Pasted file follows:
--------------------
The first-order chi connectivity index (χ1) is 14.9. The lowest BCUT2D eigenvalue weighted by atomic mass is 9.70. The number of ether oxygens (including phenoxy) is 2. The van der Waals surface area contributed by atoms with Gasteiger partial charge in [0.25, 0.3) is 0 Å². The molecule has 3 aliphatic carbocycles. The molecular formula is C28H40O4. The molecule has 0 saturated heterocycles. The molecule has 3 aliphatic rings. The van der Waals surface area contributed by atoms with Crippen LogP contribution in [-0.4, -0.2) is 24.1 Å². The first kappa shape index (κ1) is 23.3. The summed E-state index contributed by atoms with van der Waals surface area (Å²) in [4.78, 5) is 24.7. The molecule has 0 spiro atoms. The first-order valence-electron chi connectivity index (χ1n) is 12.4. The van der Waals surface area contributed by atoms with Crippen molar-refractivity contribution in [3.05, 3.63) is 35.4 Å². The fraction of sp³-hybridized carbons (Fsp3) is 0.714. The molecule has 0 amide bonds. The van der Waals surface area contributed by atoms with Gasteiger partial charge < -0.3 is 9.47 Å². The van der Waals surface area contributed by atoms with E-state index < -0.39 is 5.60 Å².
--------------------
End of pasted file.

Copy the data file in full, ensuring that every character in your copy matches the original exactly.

The first-order chi connectivity index (χ1) is 14.9. The lowest BCUT2D eigenvalue weighted by atomic mass is 9.70. The number of ether oxygens (including phenoxy) is 2. The van der Waals surface area contributed by atoms with Gasteiger partial charge in [0.25, 0.3) is 0 Å². The molecule has 3 aliphatic carbocycles. The molecular formula is C28H40O4. The molecule has 0 saturated heterocycles. The molecule has 3 aliphatic rings. The van der Waals surface area contributed by atoms with Crippen LogP contribution in [-0.4, -0.2) is 24.1 Å². The first kappa shape index (κ1) is 23.3. The summed E-state index contributed by atoms with van der Waals surface area (Å²) in [4.78, 5) is 24.7. The molecule has 0 spiro atoms. The first-order valence-electron chi connectivity index (χ1n) is 12.4. The van der Waals surface area contributed by atoms with Crippen molar-refractivity contribution in [3.05, 3.63) is 35.4 Å². The fraction of sp³-hybridized carbons (Fsp3) is 0.714. The molecule has 0 amide bonds. The van der Waals surface area contributed by atoms with Gasteiger partial charge < -0.3 is 9.47 Å². The van der Waals surface area contributed by atoms with E-state index < -0.39 is 5.60 Å².